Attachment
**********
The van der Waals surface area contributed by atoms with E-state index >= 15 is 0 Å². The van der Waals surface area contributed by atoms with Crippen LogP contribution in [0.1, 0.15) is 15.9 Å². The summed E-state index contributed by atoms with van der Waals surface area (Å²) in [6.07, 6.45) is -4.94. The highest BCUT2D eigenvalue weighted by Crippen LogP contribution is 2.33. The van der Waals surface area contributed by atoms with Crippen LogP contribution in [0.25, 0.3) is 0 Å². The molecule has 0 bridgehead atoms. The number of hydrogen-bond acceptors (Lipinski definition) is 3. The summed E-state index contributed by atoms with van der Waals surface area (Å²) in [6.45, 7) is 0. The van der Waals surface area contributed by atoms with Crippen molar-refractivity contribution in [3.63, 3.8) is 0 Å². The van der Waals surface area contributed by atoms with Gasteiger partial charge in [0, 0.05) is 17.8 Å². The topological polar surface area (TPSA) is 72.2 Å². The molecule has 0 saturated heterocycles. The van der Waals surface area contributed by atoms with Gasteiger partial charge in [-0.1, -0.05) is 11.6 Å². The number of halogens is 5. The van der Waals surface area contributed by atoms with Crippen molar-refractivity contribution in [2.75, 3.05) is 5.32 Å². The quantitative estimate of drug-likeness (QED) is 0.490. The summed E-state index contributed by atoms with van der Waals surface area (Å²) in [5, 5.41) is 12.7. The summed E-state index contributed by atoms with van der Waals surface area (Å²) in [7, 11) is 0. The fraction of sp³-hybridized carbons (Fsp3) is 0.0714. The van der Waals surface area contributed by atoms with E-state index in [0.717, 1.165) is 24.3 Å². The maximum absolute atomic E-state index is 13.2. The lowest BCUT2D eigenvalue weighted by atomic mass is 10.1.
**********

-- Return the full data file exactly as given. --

The van der Waals surface area contributed by atoms with E-state index >= 15 is 0 Å². The van der Waals surface area contributed by atoms with Crippen LogP contribution in [0.1, 0.15) is 15.9 Å². The summed E-state index contributed by atoms with van der Waals surface area (Å²) in [6.07, 6.45) is -4.94. The highest BCUT2D eigenvalue weighted by Crippen LogP contribution is 2.33. The van der Waals surface area contributed by atoms with Crippen LogP contribution in [0.25, 0.3) is 0 Å². The molecule has 0 bridgehead atoms. The number of hydrogen-bond acceptors (Lipinski definition) is 3. The summed E-state index contributed by atoms with van der Waals surface area (Å²) in [6.45, 7) is 0. The van der Waals surface area contributed by atoms with Crippen molar-refractivity contribution in [3.63, 3.8) is 0 Å². The van der Waals surface area contributed by atoms with Gasteiger partial charge in [0, 0.05) is 17.8 Å². The topological polar surface area (TPSA) is 72.2 Å². The molecule has 0 saturated heterocycles. The van der Waals surface area contributed by atoms with Gasteiger partial charge in [-0.1, -0.05) is 11.6 Å². The number of halogens is 5. The van der Waals surface area contributed by atoms with Crippen molar-refractivity contribution in [2.75, 3.05) is 5.32 Å². The quantitative estimate of drug-likeness (QED) is 0.490. The summed E-state index contributed by atoms with van der Waals surface area (Å²) in [5, 5.41) is 12.7. The summed E-state index contributed by atoms with van der Waals surface area (Å²) in [7, 11) is 0. The fraction of sp³-hybridized carbons (Fsp3) is 0.0714. The van der Waals surface area contributed by atoms with E-state index in [0.717, 1.165) is 24.3 Å². The maximum absolute atomic E-state index is 13.2. The lowest BCUT2D eigenvalue weighted by atomic mass is 10.1.